Labour mulls plan to boost local buyouts of community sites in England | Communities

Vacant pubs, shops and community centres put up for sale in England could be offered to local groups to buy first under “take back control” plans being explored by Labour before the general election.

Under the proposals, local groups would be given the “right to buy” much-loved community assets when they come up for sale, with financial backing from the state and an exclusive 12-month period in which to make their offer.

The proposal is outlined in a report by the independent Community Wealth Commission, and backed by the Co-operative party, which is hoping to convince Labour to include it in its general election manifesto. MPs are concerned at what they say is glacial progress under the Conservatives to help more local groups save treasured institutions that might be otherwise threatened with closure.

Several high-profile community assets have been protected with government funding in recent years, including the Vale of Aeron pub, a favourite of the poet Dylan Thomas, and a Yorkshire train line that featured in the 1970 film adaptation of The Railway Children.

In Scotland, where communities already have a right to buy, a rising number of historic pubs and other buildings are being taken into local ownership, including the Old Forge Inn on the picturesque Knoydart peninsula, regarded as Britain’s most remote mainland pub.

Joe Fortune, the general secretary of the Co-op party, said growing community ownership could help halt the decline of high streets across the country. “Our communities are being hollowed out of the assets that we all find important. It is harrowing to think that it is a trend that has not arrested,” he said.

“A strong theme of community ownership should be at the heart of a new approach to place-based economic development. On top of the economic and societal benefits, focusing on community ownership will give individuals more of a say and stake in the place where they live.”

The government launched a four-year community ownership fund worth £150m in 2021 as part of Boris Johnson’s levelling-up promises, aiming to provide local groups with the financial firepower to take control of pubs, village shops, sports grounds and other amenities.

About £71m of the funding has been allocated to 257 schemes since its launch. However, with a year left before it expires, Labour figures believe this will mean the programme is unlikely to fulfil its targets.

Suggesting that unused funds could be rolled over to form the backbone of an expanded scheme under a future Labour government, the Community Wealth Commission said that allocating £231m over five years – alongside its right-to-buy reforms – could help to support a sixfold increase in the number of purchases to about 300 a year by the late 2020s.

Backed by the Co-operative party, which is affiliated to Labour and counts more than one in 10 of Labour’s MPs as members, the commission was first launched by Lisa Nandy during her time as shadow levelling up secretary.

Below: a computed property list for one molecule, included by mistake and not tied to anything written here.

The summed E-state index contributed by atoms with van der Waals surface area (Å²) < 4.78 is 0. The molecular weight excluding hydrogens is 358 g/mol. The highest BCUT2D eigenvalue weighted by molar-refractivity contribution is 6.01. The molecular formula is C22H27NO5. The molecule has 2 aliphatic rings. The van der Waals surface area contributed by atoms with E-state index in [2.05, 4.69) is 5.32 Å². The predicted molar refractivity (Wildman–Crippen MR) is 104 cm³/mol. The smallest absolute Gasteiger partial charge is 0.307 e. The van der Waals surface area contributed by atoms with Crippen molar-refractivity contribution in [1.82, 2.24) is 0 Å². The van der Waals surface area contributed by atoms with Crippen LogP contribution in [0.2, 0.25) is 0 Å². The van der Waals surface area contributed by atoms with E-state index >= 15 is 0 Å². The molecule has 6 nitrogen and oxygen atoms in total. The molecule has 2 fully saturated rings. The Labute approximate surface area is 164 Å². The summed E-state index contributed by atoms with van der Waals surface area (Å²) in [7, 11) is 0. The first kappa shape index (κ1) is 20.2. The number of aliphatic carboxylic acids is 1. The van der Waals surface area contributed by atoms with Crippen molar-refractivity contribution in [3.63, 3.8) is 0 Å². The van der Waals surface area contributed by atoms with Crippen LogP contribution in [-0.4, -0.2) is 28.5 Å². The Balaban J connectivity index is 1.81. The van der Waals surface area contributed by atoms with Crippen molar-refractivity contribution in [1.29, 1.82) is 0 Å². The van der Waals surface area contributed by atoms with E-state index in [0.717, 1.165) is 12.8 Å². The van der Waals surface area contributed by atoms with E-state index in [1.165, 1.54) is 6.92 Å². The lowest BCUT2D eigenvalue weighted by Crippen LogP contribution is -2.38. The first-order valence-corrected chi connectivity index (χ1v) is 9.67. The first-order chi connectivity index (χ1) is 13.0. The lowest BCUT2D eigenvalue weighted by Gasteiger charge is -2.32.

Led by the former Ernst & Young chief economist Mark Gregory, the commission said the community ownership fund should also be transformed to provide £26m of funding to local groups to help them prepare bids for their local assets. It also called for a minimum of half of all funds to be awarded to projects in the 30% of areas with highest levels of need.

Communities are already allowed to bid for so-called assets of community value, which must be listed by local authorities. Almost 7,000 have been nominated over the past decade, including pubs, community centres, playing fields and religious buildings.

However, fewer than 200 successful acquisitions have been made by local groups, while most of the cash made available from the community ownership fund so far has gone to projects outside the most deprived areas in Britain.

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Under current rules, landowners must tell councils if they want to sell, and community groups can trigger a six-month moratorium to give them time to prepare a bid. Under the proposed new policy, once a sale process is initiated, communities would have an exclusive right for 12 months to buy. Similar community right-to-buy rules are already in place in Scotland.

‘We cannot miss this opportunity’

Annoushka Deighton helped organise a community takeover of Stretford Public Hall in Greater Manchester in 2015, and received £288,000 from the most recent round of community ownership funding in September.

She said the funding was critical for the long-term sustainability of the hall – which serves as a hub for arts activities, live music nights, community cinema, and health and wellbeing events. However, an expansion of funding under Labour was “essential to achieving this change at a larger scale”, she said.

“I know first-hand the huge benefits that come when the local community pulls together to take over a local building or asset and provide something really valuable to local people,” she said.

“With a general election fast approaching, we cannot miss this opportunity to change how we do politics in this country.”

A government spokesperson said the community ownership fund was “on track to award the remaining money by March 2025 as planned”, adding: “[It] is a vital part of our mission to level up across the UK, and it is already making a difference – with 257 community institutions rescued and placed into local ownership.”

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